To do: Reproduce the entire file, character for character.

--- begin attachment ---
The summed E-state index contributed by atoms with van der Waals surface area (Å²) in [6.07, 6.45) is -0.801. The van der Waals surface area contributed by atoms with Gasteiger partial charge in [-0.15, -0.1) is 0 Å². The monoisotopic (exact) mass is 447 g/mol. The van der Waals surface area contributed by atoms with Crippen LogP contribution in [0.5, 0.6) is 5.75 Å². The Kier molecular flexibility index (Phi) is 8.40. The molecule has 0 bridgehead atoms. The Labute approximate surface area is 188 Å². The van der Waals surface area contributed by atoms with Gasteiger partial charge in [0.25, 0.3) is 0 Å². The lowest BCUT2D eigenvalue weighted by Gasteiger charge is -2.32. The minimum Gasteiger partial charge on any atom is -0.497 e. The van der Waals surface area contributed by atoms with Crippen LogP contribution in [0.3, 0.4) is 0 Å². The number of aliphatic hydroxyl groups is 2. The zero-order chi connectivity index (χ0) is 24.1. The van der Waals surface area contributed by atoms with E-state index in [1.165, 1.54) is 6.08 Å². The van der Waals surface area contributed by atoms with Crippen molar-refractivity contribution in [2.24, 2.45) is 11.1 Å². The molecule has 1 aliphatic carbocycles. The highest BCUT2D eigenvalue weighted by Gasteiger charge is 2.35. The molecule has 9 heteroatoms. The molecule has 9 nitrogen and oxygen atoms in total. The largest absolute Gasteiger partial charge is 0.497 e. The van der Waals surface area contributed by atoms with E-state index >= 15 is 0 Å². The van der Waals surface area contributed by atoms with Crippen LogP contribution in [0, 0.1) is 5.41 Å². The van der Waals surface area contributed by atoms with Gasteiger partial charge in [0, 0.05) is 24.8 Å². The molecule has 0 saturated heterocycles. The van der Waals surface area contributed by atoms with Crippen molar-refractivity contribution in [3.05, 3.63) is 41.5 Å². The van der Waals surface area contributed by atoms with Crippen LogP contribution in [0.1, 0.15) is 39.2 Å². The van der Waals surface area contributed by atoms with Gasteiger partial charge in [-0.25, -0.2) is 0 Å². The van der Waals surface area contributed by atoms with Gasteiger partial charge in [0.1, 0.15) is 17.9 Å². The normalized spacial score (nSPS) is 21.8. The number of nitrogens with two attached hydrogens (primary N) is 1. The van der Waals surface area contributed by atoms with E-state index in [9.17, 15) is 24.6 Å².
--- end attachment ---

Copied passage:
The summed E-state index contributed by atoms with van der Waals surface area (Å²) in [6.07, 6.45) is -0.801. The van der Waals surface area contributed by atoms with Gasteiger partial charge in [-0.15, -0.1) is 0 Å². The monoisotopic (exact) mass is 447 g/mol. The van der Waals surface area contributed by atoms with Crippen LogP contribution in [0.5, 0.6) is 5.75 Å². The Kier molecular flexibility index (Phi) is 8.40. The molecule has 0 bridgehead atoms. The Labute approximate surface area is 188 Å². The van der Waals surface area contributed by atoms with Gasteiger partial charge in [0.25, 0.3) is 0 Å². The lowest BCUT2D eigenvalue weighted by Gasteiger charge is -2.32. The minimum Gasteiger partial charge on any atom is -0.497 e. The van der Waals surface area contributed by atoms with Crippen LogP contribution in [0.3, 0.4) is 0 Å². The number of aliphatic hydroxyl groups is 2. The zero-order chi connectivity index (χ0) is 24.1. The van der Waals surface area contributed by atoms with E-state index in [1.165, 1.54) is 6.08 Å². The van der Waals surface area contributed by atoms with Crippen molar-refractivity contribution in [2.24, 2.45) is 11.1 Å². The molecule has 1 aliphatic carbocycles. The highest BCUT2D eigenvalue weighted by Gasteiger charge is 2.35. The molecule has 9 heteroatoms. The molecule has 9 nitrogen and oxygen atoms in total. The largest absolute Gasteiger partial charge is 0.497 e. The van der Waals surface area contributed by atoms with E-state index >= 15 is 0 Å². The van der Waals surface area contributed by atoms with Crippen LogP contribution in [0, 0.1) is 5.41 Å². The van der Waals surface area contributed by atoms with Gasteiger partial charge in [0, 0.05) is 24.8 Å². The molecule has 0 saturated heterocycles. The van der Waals surface area contributed by atoms with Crippen molar-refractivity contribution in [3.05, 3.63) is 41.5 Å². The van der Waals surface area contributed by atoms with Crippen LogP contribution in [0.1, 0.15) is 39.2 Å². The van der Waals surface area contributed by atoms with Gasteiger partial charge in [-0.25, -0.2) is 0 Å². The van der Waals surface area contributed by atoms with Gasteiger partial charge in [0.1, 0.15) is 17.9 Å². The normalized spacial score (nSPS) is 21.8. The number of nitrogens with two attached hydrogens (primary N) is 1. The van der Waals surface area contributed by atoms with E-state index in [9.17, 15) is 24.6 Å².